The Taliban’s challenge is to root out Daesh's Khorasan wing without sowing the seeds of another long war.

Note: This is the second of a two-part publication examining the rise of Daesh-K and the extent of its relationship with the Taliban. The first article can be found here.

The attack on Kabul last week that killed Taliban garrison commander Hamdullah Mukhlis, a lieutenant of interior minister Sirajuddin Haqqani underlines the struggle that the Afghan “emirate” faces in rooting out Daesh’s Khorasan wing. 

In the first half of this two-part article, we examined the roots of Daesh on the Afghanistan-Pakistan border – largely found among veterans of an insurgency against Islamabad. This second part traces Daesh’s less successful attempts to win defections and land from the Taliban insurgency in 2010s Afghanistan – attempts that raised both risks and opportunities for the insurgency.

Daesh had minor success in infiltrating the Haqqanis, a subsection of the Taliban movement that later played a major role against them, attracting two senior commanders – Azizullah Haqqani and Abdul-Rauf Zakir, both charged with planning suicide attacks. In contrast to the Pakistani insurgency, however, Taliban commanders of any rank who defected to Daesh were few and far between.

Along with emigres from the Pakistani side of the border, Daesh attracted Afghan recruits with misgivings about the Taliban movement, like Abdul-Rahim Muslimdost, a reporter and former captive of the United States who served briefly as Daesh’s political leader in Khorasan before breaking away because of its brutality.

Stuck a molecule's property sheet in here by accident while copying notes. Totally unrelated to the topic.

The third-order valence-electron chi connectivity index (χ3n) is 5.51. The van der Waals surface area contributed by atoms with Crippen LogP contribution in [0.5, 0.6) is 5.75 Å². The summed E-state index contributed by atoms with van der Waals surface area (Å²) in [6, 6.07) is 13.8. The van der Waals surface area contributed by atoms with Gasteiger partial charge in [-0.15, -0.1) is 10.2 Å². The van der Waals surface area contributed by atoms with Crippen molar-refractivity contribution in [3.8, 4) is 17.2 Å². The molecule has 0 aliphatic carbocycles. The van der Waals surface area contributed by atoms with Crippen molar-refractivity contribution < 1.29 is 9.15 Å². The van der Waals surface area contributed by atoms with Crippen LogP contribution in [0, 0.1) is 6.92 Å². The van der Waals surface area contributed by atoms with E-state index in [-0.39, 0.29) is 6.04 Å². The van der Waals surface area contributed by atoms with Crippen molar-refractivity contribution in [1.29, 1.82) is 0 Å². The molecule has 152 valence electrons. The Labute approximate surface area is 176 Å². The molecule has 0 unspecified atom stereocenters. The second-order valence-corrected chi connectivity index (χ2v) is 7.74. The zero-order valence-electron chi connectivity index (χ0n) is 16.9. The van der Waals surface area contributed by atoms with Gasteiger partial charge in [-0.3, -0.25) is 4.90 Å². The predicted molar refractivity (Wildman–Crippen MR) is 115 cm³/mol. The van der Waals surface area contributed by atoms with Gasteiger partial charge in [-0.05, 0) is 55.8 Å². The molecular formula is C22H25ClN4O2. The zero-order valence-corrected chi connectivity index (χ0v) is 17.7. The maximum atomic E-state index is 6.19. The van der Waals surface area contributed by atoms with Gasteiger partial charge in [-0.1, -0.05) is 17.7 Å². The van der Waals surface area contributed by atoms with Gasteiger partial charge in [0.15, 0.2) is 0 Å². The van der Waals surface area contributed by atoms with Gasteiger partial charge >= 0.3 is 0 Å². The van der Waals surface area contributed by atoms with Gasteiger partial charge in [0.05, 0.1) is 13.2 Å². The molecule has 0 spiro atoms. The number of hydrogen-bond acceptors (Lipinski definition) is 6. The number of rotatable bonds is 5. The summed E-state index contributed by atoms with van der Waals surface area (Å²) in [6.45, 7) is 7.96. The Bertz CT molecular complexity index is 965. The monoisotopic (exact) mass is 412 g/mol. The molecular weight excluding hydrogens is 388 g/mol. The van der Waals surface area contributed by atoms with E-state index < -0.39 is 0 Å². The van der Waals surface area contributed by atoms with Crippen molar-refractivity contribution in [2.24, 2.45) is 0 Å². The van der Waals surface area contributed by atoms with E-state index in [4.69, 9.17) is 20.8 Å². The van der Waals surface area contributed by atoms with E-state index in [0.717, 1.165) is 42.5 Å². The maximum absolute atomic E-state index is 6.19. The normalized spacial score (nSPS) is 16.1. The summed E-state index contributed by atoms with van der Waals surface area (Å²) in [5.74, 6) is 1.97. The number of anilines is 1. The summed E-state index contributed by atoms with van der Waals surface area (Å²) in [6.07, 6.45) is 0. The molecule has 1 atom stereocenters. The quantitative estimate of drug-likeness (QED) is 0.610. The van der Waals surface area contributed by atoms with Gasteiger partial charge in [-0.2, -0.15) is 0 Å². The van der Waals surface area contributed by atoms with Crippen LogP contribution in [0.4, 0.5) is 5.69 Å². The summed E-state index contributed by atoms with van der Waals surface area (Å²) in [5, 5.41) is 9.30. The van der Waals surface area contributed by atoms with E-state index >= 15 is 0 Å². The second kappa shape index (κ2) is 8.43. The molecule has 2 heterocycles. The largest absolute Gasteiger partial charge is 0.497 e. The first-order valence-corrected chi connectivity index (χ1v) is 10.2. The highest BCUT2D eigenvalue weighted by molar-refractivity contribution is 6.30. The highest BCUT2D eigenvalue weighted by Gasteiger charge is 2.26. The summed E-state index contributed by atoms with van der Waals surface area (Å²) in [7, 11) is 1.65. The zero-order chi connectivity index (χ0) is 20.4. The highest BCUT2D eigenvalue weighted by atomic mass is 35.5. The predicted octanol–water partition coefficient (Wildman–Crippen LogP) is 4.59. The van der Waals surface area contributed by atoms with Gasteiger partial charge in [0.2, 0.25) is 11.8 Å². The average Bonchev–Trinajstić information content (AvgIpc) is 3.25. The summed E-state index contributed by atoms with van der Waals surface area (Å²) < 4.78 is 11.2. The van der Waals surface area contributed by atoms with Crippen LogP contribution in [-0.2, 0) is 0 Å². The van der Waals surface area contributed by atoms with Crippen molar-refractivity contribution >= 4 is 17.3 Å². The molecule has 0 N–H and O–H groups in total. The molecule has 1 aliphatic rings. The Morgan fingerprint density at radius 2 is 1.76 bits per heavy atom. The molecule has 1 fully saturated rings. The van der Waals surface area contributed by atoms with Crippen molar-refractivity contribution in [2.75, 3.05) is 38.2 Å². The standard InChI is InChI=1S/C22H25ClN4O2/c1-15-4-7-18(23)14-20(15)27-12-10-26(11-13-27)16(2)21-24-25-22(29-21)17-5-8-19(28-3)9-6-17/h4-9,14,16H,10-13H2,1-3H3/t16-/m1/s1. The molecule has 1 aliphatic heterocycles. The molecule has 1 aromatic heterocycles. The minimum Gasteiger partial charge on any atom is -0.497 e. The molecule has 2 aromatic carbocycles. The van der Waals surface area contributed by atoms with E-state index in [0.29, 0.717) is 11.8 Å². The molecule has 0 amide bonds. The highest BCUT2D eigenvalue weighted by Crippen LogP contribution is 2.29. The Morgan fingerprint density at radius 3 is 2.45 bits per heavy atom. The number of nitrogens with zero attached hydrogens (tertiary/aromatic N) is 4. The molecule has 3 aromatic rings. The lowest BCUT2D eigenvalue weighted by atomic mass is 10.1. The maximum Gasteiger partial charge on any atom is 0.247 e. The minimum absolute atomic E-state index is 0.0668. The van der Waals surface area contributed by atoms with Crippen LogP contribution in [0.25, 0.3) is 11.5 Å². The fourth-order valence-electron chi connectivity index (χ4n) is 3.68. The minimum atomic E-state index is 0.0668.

Enablers and defectors in Daesh’s growth

The seniormost Taliban defector was Abdul Rauf Khadim, former Kabul corps commander during the “emirate” and a former prisoner of the United States.  Increasingly unhappy with the Taliban insurgency’s politics, he founded a short-lived front in the Taliban stronghold of Helmand, fighting his former colleagues before an American airstrike slew him in February 2015.  Like Khadim, irritation at Taliban politics – particularly a succession crisis in 2015-16 – motivated another short-lived front in the Afghan south, led by Qari Saifullah among his Kakar clansmen.

A stranger front was founded in Juzjan by Niamatullah Qawim and Qari Hikmatullah, both of whom had been sacked by the Taliban. Qawim had publicly surrendered to Ashraf Ghani’s then-deputy, Abdul-Rashid Dostum, before joining Daesh. After an attempt to wheedle them back by current Taliban deputy prime minister Abdul-Salam Hanafi, Taliban regional commander Sayed Abdul-Rahman led a campaign that routed this front in summer 2018. Curiously, much of this front escaped to Dostum’s terrain, where its leaders Qawim and Habibur-Rahman Rahbar claimed to have been promised support by the government to fight the Taliban insurgency.

This may have been self-serving talk, but a pattern did emerge where Daesh fronts fighting Taliban rivals would escape into government territory, even during the last Taliban campaign in the east during 2019-20. There Kabul also jailed fleeing Daesh governor-generals, veteran Pakistani insurgent Aslam Abdullah and Abu Umar Ziaul-Haq, the latter eventually killed in prison by Taliban fighters who captured Kabul in 2021.